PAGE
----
Good morning Yogis,
I hope that we are back on air, there was a hiccup, not with my writing, but with Mailchimps sending practices. So, over the next couple of weeks, I am going to comb through the contacts we send the newsletters to, and if you never respond, if you haven’t clicked on it and read it (yes computers record this), I will take you off the list. If I am left with just a few dedicated readers, well, it is what it is. Buckle up guys. It is a time of decision and weeding in this particular garden.
BEES: Studying bees is like studying ourselves. My palate never gets sick of the taste of honey, and because I love honey I have always admired the insects who magically make it. I also am in awe of their community has often been the model for human society. You can find references in Virgil, in Homer, in Plate Shakespeare, Marx and Tolstoy and of course our special friend Pliny the Elder. His book, completed in AD77 …
Bees have a government. They pursue individual schemes but have collective leaders. What is especially astonishing, they have manners more advanced than those of other animals, whether wild or tame. Nature is great in that from a tiny, ghost like creature she has made something incomparable. What sinews or muscles can we compare with the enormously efficiency shown by bees? What men in heavens name, can we set alongside these insects which are superior to men when it comes to reasoning? FOR THEY RECOGNISE ONLY WHAT IS IN THE COMMON INTEREST.
The inscriptions on many old beehives reads “NON NOBIS” meaning We work but not for ourselves”. When in old drawings we see the old fashioned SKEP hive, it stands for some view of the goodness of work. Sometimes this skep encourages us to reflect on the golden age of the past when work was simpler and slower. However, in the bees world, there are no sickies, no holidays. You are born, you work you die, no time off even to go to school.. No sooner had man admired the life of the bee and their tirelessness than he felt that he (or his wife) should emulate them in some way.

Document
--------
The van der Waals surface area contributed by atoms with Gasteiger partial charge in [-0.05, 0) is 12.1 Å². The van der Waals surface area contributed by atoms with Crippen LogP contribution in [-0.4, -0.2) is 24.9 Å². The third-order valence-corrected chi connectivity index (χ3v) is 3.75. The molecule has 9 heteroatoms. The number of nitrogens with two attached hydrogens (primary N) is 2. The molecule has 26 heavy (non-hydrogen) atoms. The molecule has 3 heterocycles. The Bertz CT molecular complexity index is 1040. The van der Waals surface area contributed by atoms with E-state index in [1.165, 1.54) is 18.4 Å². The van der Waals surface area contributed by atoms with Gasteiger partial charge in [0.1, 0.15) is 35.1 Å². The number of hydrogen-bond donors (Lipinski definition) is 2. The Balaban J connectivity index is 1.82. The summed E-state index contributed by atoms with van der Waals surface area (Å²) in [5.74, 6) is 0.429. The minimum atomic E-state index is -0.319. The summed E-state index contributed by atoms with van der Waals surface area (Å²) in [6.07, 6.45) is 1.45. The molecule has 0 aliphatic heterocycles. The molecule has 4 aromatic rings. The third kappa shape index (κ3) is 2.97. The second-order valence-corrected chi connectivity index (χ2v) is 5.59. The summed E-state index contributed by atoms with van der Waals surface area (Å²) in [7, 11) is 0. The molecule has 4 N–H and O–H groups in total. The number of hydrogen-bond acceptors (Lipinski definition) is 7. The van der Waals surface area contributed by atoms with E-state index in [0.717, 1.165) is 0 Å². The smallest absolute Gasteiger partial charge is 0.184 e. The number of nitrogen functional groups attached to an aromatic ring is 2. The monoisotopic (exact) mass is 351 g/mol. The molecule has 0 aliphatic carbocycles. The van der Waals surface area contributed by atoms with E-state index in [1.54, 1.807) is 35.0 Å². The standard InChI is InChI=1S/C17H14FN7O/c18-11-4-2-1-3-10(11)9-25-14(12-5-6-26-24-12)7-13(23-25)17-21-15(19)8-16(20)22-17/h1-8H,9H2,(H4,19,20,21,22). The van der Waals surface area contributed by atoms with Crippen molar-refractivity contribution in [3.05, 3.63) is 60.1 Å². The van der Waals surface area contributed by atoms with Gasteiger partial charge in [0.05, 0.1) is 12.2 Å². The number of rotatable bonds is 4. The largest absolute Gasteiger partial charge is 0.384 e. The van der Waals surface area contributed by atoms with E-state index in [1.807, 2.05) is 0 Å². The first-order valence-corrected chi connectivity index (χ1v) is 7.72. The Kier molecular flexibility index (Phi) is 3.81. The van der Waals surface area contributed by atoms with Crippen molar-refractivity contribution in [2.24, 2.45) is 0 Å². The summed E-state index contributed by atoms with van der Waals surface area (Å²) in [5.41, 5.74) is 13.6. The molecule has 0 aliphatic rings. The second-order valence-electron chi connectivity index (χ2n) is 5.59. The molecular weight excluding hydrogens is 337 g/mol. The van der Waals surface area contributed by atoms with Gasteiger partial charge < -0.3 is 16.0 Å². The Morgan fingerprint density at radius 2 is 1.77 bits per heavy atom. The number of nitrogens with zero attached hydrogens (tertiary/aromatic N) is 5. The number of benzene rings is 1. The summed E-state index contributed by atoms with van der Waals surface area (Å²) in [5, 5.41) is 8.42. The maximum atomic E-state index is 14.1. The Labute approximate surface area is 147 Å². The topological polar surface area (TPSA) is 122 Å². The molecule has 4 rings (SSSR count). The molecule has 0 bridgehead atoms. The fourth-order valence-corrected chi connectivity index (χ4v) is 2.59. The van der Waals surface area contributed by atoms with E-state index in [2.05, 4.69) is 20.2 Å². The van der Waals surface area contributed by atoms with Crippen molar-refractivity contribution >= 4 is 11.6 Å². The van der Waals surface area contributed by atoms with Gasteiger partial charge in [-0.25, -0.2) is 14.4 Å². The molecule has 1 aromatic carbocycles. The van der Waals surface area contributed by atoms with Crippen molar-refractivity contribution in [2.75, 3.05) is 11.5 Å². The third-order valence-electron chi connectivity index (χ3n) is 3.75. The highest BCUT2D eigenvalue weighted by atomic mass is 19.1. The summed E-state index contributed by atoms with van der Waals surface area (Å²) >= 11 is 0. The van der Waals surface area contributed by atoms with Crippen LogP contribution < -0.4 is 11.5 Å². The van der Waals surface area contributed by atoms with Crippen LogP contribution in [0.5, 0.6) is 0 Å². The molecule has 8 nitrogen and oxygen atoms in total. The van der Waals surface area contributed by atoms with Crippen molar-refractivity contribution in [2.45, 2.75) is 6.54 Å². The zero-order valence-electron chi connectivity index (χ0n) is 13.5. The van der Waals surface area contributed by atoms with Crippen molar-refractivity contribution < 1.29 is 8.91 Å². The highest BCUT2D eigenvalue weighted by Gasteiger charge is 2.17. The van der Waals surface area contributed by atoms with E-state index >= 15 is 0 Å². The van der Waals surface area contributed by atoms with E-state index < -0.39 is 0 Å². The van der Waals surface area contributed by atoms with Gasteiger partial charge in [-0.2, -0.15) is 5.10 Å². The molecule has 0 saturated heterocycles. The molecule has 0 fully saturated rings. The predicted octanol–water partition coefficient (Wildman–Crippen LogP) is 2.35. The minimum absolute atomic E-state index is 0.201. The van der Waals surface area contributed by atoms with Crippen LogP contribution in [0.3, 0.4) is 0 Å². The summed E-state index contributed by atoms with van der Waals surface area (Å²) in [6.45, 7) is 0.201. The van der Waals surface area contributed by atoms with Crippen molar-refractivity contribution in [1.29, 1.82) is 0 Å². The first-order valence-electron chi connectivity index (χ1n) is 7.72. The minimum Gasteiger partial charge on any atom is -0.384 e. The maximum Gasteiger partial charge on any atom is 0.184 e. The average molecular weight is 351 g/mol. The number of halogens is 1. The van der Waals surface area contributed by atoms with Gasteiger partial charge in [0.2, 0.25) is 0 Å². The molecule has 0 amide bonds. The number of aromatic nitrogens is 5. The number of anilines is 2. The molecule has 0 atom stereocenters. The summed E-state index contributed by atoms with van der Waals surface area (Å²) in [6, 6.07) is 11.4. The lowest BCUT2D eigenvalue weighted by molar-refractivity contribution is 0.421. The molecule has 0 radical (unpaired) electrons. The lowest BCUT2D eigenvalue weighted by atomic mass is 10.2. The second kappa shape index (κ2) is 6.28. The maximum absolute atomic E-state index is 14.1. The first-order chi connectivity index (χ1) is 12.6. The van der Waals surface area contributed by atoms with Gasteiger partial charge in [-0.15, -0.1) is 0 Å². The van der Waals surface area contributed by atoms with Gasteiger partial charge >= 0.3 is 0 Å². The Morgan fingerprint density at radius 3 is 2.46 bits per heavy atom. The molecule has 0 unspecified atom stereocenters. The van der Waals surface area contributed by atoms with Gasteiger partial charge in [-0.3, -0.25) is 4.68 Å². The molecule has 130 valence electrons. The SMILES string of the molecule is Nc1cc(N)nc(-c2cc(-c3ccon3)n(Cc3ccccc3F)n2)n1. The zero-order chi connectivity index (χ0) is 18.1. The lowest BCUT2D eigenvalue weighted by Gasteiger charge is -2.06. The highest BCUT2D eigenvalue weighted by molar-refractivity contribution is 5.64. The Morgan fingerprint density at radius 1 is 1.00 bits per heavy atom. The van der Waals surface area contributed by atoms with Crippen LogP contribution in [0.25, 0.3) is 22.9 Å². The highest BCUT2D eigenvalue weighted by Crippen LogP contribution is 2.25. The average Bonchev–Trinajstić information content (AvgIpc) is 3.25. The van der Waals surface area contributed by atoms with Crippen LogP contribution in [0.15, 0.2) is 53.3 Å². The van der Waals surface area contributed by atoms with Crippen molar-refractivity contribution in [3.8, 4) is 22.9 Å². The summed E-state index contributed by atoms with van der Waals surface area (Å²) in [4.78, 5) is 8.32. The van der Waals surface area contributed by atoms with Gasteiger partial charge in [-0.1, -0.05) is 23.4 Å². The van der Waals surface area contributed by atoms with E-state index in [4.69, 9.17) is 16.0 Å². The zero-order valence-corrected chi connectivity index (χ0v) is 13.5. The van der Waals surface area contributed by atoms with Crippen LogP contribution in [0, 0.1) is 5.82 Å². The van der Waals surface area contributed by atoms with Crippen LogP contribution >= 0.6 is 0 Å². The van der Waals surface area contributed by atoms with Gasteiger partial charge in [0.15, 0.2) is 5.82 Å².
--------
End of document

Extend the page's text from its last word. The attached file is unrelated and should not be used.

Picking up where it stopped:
In Victorian times (as noted by Mrs. Beeton) the beehive was a symbol of industry. It shows in one illustration that the world could be ordered. A world in which different people did different tasks and no one envied the position of their neighbour. A place for everyone and everyone in their place. Like good supermarkets, industries, and families, a good hive needs a balance of foragers and receivers.
At this time of covid there is much we can learn and receive from bees. Honey has long been known as a medicine and strengthener of the bronchi. Muhhamed Ali the boxer took a mixture of vitamins and honey before his fights… and said that he “…danced like a butterfly, stung like a bee”.
Is there a beehive in your garden? Is honey part of your diet? Try my honey cough drops you will find the recipe on www.wildnweedy.blogspot.com.
Let me know you are there. Don’t forget we will be zooming Teacher Training, The Tarot Training and Anatomy/Physiology lectures.